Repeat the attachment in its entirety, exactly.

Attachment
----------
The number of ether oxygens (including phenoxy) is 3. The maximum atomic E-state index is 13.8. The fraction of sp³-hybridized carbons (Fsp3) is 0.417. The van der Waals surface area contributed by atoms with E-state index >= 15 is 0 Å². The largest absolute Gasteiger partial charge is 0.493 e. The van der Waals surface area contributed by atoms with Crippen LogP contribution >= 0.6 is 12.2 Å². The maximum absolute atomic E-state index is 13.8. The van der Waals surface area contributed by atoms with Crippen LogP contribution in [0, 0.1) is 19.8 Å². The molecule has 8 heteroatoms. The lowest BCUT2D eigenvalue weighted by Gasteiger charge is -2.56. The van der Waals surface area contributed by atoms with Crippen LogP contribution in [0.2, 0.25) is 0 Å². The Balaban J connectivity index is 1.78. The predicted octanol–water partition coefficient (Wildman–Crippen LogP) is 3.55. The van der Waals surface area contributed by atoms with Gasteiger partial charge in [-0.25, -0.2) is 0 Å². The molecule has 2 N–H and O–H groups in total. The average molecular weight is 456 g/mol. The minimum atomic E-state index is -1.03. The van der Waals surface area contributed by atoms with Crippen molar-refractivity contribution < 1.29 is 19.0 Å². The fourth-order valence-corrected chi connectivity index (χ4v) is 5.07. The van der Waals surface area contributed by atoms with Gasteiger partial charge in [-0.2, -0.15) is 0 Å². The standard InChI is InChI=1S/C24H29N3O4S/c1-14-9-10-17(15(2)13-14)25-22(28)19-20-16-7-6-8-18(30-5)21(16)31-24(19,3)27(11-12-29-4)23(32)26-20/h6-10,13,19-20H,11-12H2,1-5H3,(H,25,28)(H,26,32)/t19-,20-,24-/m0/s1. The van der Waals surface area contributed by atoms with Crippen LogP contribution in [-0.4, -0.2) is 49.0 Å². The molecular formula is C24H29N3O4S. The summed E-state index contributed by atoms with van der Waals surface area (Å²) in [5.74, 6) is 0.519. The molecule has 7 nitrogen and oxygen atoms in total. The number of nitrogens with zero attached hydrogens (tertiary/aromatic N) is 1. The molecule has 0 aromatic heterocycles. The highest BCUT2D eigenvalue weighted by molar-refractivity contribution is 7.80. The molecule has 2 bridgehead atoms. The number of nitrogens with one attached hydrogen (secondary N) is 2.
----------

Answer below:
The number of ether oxygens (including phenoxy) is 3. The maximum atomic E-state index is 13.8. The fraction of sp³-hybridized carbons (Fsp3) is 0.417. The van der Waals surface area contributed by atoms with E-state index >= 15 is 0 Å². The largest absolute Gasteiger partial charge is 0.493 e. The van der Waals surface area contributed by atoms with Crippen LogP contribution >= 0.6 is 12.2 Å². The maximum absolute atomic E-state index is 13.8. The van der Waals surface area contributed by atoms with Crippen LogP contribution in [0, 0.1) is 19.8 Å². The molecule has 8 heteroatoms. The lowest BCUT2D eigenvalue weighted by Gasteiger charge is -2.56. The van der Waals surface area contributed by atoms with Crippen LogP contribution in [0.2, 0.25) is 0 Å². The Balaban J connectivity index is 1.78. The predicted octanol–water partition coefficient (Wildman–Crippen LogP) is 3.55. The van der Waals surface area contributed by atoms with Gasteiger partial charge in [-0.25, -0.2) is 0 Å². The molecule has 2 N–H and O–H groups in total. The average molecular weight is 456 g/mol. The minimum atomic E-state index is -1.03. The van der Waals surface area contributed by atoms with Crippen molar-refractivity contribution < 1.29 is 19.0 Å². The fourth-order valence-corrected chi connectivity index (χ4v) is 5.07. The van der Waals surface area contributed by atoms with Gasteiger partial charge in [-0.2, -0.15) is 0 Å². The standard InChI is InChI=1S/C24H29N3O4S/c1-14-9-10-17(15(2)13-14)25-22(28)19-20-16-7-6-8-18(30-5)21(16)31-24(19,3)27(11-12-29-4)23(32)26-20/h6-10,13,19-20H,11-12H2,1-5H3,(H,25,28)(H,26,32)/t19-,20-,24-/m0/s1. The van der Waals surface area contributed by atoms with Crippen LogP contribution in [-0.4, -0.2) is 49.0 Å². The molecular formula is C24H29N3O4S. The summed E-state index contributed by atoms with van der Waals surface area (Å²) in [5.74, 6) is 0.519. The molecule has 7 nitrogen and oxygen atoms in total. The number of nitrogens with zero attached hydrogens (tertiary/aromatic N) is 1. The molecule has 0 aromatic heterocycles. The highest BCUT2D eigenvalue weighted by molar-refractivity contribution is 7.80. The molecule has 2 bridgehead atoms. The number of nitrogens with one attached hydrogen (secondary N) is 2.